DENTOFACIAL DEFORMITY AND ITS MANAGEMENT
Dentofacial Deformity and Orthodontic Treatment
Individuals are frequently stereotyped based on dental features, especially during childhood and adolescence, and dental and facial features are significant targets for nicknames, harassment and teasing among children.10,11 Shaw12 studied the influence of certain dentofacial features on a child’s social attractiveness and the hypothesis that children with normal dental appearance would be judged better looking, more intelligent and more desirable as a friend was upheld. Findings such as these, along with society’s emphasis on aesthetics, are undoubtedly a driving force for the ever-increasing demand for orthodontic treatment.
The effect that malocclusion has on body image and self-esteem remains the subject of some controversy. It is often assumed that individuals with malocclusions will possess low self-esteem and that intervention will improve this, although it appears that the relationship between perceptions of attractiveness and self-esteem is complex and nowhere near as clear-cut as it may initially appear.13 Albino et al.14 found that parent-, peer- and self-evaluations of dental-facial attractiveness significantly improved following orthodontic treatment but there was no evidence that treatment improved self and parental evaluations of social competency and self-esteem.
Studies have shown that dental practitioners tend to be more critical of dentofacial aesthetics than are the general public.15,16 It is therefore important that treatment is not forced on those patients who do not perceive a problem, as they are unlikely to cooperate. It is also important not to allow parents to dictate treatment for a child; the child’s cooperation is required if treatment is to be successful and unfortunately an enthusiastic parent does not always have an enthusiastic and motivated child!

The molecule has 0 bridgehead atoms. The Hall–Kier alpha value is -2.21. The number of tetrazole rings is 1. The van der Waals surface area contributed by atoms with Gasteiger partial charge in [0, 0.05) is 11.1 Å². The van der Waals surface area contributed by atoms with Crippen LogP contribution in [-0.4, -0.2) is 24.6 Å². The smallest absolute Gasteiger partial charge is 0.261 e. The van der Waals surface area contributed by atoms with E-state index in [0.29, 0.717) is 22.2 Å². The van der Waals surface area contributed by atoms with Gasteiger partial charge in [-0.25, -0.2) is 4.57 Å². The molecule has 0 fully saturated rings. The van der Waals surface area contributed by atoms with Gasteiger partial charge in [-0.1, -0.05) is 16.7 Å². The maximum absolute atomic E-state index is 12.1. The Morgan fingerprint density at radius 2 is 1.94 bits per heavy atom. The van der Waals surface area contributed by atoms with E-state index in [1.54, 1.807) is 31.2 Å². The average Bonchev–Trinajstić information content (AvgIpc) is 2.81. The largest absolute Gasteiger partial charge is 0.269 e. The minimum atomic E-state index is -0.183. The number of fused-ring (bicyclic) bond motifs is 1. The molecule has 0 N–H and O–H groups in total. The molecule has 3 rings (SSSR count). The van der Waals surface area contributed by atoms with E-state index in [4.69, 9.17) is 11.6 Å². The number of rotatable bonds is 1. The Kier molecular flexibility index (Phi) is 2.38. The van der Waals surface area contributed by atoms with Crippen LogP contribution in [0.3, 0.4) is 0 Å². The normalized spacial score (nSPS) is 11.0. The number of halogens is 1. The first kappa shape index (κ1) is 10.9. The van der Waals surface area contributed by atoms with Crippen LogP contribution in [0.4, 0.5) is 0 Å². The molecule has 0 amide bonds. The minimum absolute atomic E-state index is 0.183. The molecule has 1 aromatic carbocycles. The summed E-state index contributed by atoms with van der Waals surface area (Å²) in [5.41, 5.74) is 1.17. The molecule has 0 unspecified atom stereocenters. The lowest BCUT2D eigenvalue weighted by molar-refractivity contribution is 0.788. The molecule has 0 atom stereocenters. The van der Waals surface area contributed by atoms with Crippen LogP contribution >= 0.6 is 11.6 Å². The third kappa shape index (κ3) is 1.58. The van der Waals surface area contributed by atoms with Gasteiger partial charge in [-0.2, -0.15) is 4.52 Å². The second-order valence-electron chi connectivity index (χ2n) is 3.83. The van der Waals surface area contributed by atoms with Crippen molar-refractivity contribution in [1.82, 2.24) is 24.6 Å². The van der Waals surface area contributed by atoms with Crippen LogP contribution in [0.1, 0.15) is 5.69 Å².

Dentofacial Deformity and Restorative Treatment
Patients who request restorative treatment to improve their appearance have motivating factors similar to those pursuing orthodontic treatment, namely improvement in aesthetics. However, the dentist’s perceptions of ideal aesthetics are not necessarily the same as those of the patient. Neumann et al.17 asked patients to complete questionnaires about personal aesthetic satisfaction and oral self-image. Their results showed discrepancies between clinical findings and the patients’ self-perception and satisfaction, which reinforces the necessity for clinician and patient to plan together for aesthetic treatment. This area is further complicated by the fact that there are no ‘aesthetic norms’ and clinicians therefore have to be guided partly by their professional judgement and partly by what the patient wishes to achieve. The patient’s wishes need to be taken into account but the clinician should ascertain that these are achievable. If not, the patient should be told at the outset if post-treatment dissatisfaction is to be avoided.
Facial Deformity and Orthognathic Treatment
More severe dentofacial problems or craniofacial malformations frequently require orthognathic intervention (a combination of orthodontics and surgery). The source of motivation is one of the most i/>